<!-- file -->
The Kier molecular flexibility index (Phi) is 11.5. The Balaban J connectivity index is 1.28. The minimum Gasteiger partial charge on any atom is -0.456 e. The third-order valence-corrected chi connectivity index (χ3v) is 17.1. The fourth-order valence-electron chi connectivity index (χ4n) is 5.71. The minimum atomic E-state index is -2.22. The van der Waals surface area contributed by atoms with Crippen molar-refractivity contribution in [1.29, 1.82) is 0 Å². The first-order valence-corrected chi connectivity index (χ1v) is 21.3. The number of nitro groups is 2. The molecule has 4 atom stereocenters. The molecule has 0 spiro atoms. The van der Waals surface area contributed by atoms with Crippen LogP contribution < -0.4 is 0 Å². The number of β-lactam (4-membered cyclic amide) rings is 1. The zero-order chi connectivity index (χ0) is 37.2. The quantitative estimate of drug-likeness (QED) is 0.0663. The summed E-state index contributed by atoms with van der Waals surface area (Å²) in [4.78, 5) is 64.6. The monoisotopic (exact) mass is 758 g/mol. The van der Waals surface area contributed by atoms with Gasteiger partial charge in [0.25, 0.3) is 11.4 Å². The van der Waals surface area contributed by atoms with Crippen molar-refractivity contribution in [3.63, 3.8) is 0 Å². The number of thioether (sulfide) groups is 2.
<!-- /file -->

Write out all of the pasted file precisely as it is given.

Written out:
The Kier molecular flexibility index (Phi) is 11.5. The Balaban J connectivity index is 1.28. The minimum Gasteiger partial charge on any atom is -0.456 e. The third-order valence-corrected chi connectivity index (χ3v) is 17.1. The fourth-order valence-electron chi connectivity index (χ4n) is 5.71. The minimum atomic E-state index is -2.22. The van der Waals surface area contributed by atoms with Crippen molar-refractivity contribution in [1.29, 1.82) is 0 Å². The first-order valence-corrected chi connectivity index (χ1v) is 21.3. The number of nitro groups is 2. The molecule has 4 atom stereocenters. The molecule has 0 spiro atoms. The van der Waals surface area contributed by atoms with Crippen LogP contribution < -0.4 is 0 Å². The number of β-lactam (4-membered cyclic amide) rings is 1. The zero-order chi connectivity index (χ0) is 37.2. The quantitative estimate of drug-likeness (QED) is 0.0663. The summed E-state index contributed by atoms with van der Waals surface area (Å²) in [4.78, 5) is 64.6. The monoisotopic (exact) mass is 758 g/mol. The van der Waals surface area contributed by atoms with Gasteiger partial charge in [0.25, 0.3) is 11.4 Å². The van der Waals surface area contributed by atoms with Crippen molar-refractivity contribution in [3.63, 3.8) is 0 Å². The number of thioether (sulfide) groups is 2.